On Sept. 28, three members of Hillsborough Township Committee passed an ordinance to increase the amount of impervious coverage for a proposed development of 380 single family homes on the current site of the former Glen Gery brick factory and surrounding properties east to Sunnymead Road and from Hamilton Road to Falcon Road.
It boggles my mind that the township could pass any ordinance to increase impervious surface in light of the catastrophic flooding that occurred throughout Hillsborough from Tropical Storm Ida on Sept. 1. But it is even more inexplicable that the township is going to build 380 single family homes on such a site in the first place, ostensibly to satisfy an affordable housing obligation that had already been resolved back in 2019 without any need to build market rate single-family homes.
In June 2019, the Sherman Tract on Camplain Road was touted as the first affordable housing development that did not require market rate housing to be built with it as a 100% all affordable development on township-owned land. The Township Committee claimed this would save us hundreds of units and thousands of school students. (Hillsborough Township Committee gets first look at proposed Sherman Tract plan, https://centraljersey.com/2019/07/30/hillsborough-planners-approve-first-phase-of-sherman-tract-development/).
But in no time, the project was divided into two phases and eventually the township settled with M&M Development, a JSM (Edgewood Properties) company, to build the second phase. Suddenly the construction of 380 single-family homes on a site formerly zoned for mining would justify and pay for the 88 affordable apartment units to be built off site, on the Sherman Tract. The properties are not even contiguous.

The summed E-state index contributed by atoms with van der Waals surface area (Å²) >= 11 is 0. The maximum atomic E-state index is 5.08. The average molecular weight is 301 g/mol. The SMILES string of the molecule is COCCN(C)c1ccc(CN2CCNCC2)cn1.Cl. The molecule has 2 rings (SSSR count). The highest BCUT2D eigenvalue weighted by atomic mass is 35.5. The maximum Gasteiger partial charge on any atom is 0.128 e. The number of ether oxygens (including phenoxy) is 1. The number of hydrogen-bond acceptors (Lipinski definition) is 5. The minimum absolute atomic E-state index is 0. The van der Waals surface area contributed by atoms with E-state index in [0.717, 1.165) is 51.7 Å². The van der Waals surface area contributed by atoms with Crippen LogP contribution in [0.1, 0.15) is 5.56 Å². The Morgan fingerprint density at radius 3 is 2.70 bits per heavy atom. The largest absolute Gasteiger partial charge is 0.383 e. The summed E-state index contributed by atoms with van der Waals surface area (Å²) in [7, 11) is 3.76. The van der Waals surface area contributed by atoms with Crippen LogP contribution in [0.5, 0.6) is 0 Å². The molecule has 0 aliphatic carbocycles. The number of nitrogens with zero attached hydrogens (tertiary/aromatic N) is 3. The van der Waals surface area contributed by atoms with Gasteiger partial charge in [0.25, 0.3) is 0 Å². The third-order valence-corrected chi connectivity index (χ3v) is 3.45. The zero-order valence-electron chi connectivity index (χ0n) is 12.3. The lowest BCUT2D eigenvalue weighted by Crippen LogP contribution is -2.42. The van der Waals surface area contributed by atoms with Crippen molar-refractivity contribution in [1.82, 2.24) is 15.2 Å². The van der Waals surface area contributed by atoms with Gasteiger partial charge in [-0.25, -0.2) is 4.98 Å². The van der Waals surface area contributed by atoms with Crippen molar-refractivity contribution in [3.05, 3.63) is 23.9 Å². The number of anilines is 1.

Did the township really investigate affordable housing developers who could have run with Sherman Tract and not involved all the other market-rate construction? How can we be sure that the project will be inclusionary between the affordable and market-rate components when they are not being constructed together on the same property or in the same form? What does this mean for the JSM property at Cost Cutters which the township promised three years ago would be redeveloped as the gateway to our downtown with a storefront facelift and truly inclusionary affordable housing? Is anyone really in charge here or is this just a runaway process led by developers who seem to have their way with longtime members of the township committee?
Affordable housing seems always to be blamed for the overdevelopment in Hillsborough, but between the increasing cost of housing, COVID-19, and the displacement from Ida, people actually need affordable housing. And the Township Committee does not need to be building thousands of market rate units to make it happen. What they do need to do is level with the people of Hillsborough (and hopefully that “level” is below flood stage) about the following issues:
- What are the lessons learned from Ida?
- Where are township roads vulnerable to street flooding and life-threatening hazards?
- Why has the Township Committee not remediated inadequate stormwater drainage for so many developments in town?
- How many structures were lost or damaged from Ida?
- Are our seniors and disabled in safe structures that are no longer vulnerable to mold?
- How do we keep similar impacts from happening again?
- How are we going to become resilient against climate change and stay above water?
One answer is clear: It won’t be by allowing more impervious surface.
Committeeman Jeffrey Wright abstained from this vote, and his running mate Roger Koch has strongly supported utilizing non-profit/specialized developers to meet our affordable housing needs and limit the uncontrolled growth of market rate housing. New approaches are clearly needed here, so please support Roger and Jeff for Township Committee on Nov. 2.